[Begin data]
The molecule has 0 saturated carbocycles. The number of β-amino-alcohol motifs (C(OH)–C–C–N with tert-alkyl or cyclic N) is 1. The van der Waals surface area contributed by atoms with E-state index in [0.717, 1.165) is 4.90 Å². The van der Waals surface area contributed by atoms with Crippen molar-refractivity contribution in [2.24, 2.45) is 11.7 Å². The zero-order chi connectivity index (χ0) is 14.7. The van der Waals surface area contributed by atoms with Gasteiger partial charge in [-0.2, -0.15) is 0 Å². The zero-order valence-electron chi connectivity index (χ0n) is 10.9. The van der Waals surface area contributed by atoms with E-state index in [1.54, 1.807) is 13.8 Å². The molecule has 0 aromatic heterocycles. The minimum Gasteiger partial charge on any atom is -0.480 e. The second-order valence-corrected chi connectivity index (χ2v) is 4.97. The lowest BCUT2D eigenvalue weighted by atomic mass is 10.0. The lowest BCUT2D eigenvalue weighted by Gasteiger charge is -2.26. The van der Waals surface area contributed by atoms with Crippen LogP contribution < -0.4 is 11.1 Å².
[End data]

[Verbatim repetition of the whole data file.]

The molecule has 0 saturated carbocycles. The number of β-amino-alcohol motifs (C(OH)–C–C–N with tert-alkyl or cyclic N) is 1. The van der Waals surface area contributed by atoms with E-state index in [0.717, 1.165) is 4.90 Å². The van der Waals surface area contributed by atoms with Crippen molar-refractivity contribution in [2.24, 2.45) is 11.7 Å². The zero-order chi connectivity index (χ0) is 14.7. The van der Waals surface area contributed by atoms with Gasteiger partial charge in [-0.2, -0.15) is 0 Å². The zero-order valence-electron chi connectivity index (χ0n) is 10.9. The van der Waals surface area contributed by atoms with E-state index in [1.54, 1.807) is 13.8 Å². The molecule has 0 aromatic heterocycles. The minimum Gasteiger partial charge on any atom is -0.480 e. The second-order valence-corrected chi connectivity index (χ2v) is 4.97. The lowest BCUT2D eigenvalue weighted by atomic mass is 10.0. The lowest BCUT2D eigenvalue weighted by Gasteiger charge is -2.26. The van der Waals surface area contributed by atoms with Crippen LogP contribution < -0.4 is 11.1 Å².